So much for being “affirming,” “open,” and “intersectional”
By Dave Andrusko
Kudos to Joy Pullman, writing today at the Federalist, for bringing together numerous threads in an engaging post.
“SNL Gets That Women’s Rights have become a Punchline, and the Women’s March is making it worse” thoughtfully weaves together a painfully unfunny Saturday Night Live [SNL] skit, the growing disenchantment with the label “feminist,” and this Saturday’s “Women’s March” which disinvited a pro-life feminist group faster than you can say they’re-the-wrong-kind-of-“women.”
The gist of the SNL skit is that five millennials traipse up to the historic home of suffragette Susan B. Anthony in Rochester, NY, where, giggling like pre-teens, they conjure up the ghost of Anthony. In a little over four minutes, the audience laughs only once.
And rightly so. The younger women’s inane comments are so embarrassing, it makes your skin crawl.
And we are to believe they believe Anthony’s “quaint” remarks that she makes to them about women’s equality is nothing more than a 19th century figure whose contributions to the women’s movement are a given. Even to be reminded that a “woman is just as good as a man” is to invite eye-rolling. To describe the fivesome as narcissistic is only to state the obvious.
Another critic offered further evidence, but also drew a diametrically opposite conclusion. She wrote, “As it turns out, as thirsty as Anthony is for company, the women themselves are pretty self-absorbed and unpleasant.” Jenni Miller adds, “They’re more interested in finding cabs and maybe a burger before catching a train than listening to what Anthony has to say.”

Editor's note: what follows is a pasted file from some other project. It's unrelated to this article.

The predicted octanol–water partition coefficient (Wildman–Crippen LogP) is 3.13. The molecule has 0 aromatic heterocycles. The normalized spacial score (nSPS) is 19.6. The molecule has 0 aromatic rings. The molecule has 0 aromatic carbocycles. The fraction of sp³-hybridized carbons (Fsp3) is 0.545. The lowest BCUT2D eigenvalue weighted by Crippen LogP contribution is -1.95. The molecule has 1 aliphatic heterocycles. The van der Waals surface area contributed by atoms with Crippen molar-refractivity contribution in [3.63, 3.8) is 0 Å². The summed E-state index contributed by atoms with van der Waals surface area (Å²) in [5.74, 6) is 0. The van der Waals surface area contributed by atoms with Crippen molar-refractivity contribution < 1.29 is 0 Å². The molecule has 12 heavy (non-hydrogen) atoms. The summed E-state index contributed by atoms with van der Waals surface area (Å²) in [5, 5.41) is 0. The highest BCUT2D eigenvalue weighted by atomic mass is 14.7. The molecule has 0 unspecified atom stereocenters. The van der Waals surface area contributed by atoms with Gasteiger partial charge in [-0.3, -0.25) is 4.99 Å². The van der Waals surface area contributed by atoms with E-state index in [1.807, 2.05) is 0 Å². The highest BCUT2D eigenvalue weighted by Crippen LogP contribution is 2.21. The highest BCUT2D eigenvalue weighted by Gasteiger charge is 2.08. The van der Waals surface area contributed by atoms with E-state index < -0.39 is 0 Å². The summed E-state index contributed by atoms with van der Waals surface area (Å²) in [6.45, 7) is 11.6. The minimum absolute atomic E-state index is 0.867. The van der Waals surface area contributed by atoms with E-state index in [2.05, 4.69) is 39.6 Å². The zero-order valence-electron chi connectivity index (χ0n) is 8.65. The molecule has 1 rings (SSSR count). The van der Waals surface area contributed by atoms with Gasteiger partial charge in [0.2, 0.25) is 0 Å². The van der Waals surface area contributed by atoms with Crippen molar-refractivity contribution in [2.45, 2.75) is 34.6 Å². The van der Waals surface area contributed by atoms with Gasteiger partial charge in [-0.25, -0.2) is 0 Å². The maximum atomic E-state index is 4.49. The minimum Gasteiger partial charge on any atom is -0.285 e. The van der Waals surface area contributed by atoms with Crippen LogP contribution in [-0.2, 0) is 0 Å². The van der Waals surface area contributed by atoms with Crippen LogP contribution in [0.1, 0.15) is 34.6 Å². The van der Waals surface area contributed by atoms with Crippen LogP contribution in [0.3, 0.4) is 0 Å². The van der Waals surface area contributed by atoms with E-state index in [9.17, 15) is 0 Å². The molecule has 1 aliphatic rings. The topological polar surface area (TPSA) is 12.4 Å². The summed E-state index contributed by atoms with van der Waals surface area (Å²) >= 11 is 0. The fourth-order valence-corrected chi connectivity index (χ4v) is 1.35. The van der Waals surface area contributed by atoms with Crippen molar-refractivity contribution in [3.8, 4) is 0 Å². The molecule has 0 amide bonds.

Note that Anthony is played by Kate McKinnon, who was SNL’s Hillary Clinton during the election season and a huge fan favorite. So why, then, is the headline to Miller’s story, “Kate McKinnon’s Susan B. Anthony Is Really Annoying in This SNL Sketch”?
Glad you asked. Miller tells us
As the gals hustle to escape the needy ghost, Anthony reminds us just how fallible our heroes can be. “Also, abortion is murder!” she calls after them.
Anthony is “fallible” because like all the early suffragettes, she was anti-abortion. Indeed they routinely referred to abortion as “ante-natal murder,” “child murder,” “ante-natal infanticide,” or “infanticide.”
While everyone in the known galaxy knew this week’s “Women’s March” was a place for pro-abortionists to congregate, it wasn’t until one Texas pro-life feminist group was momentarily accepted as a participant that house rules were invoked: no pro-lifers, female or otherwise, need apply.
So much for the Women’s March’s pledge to being “affirming,” “open,” and “intersectional” to women. They are none of these, if a feminist refuses to see her unborn child as her enemy.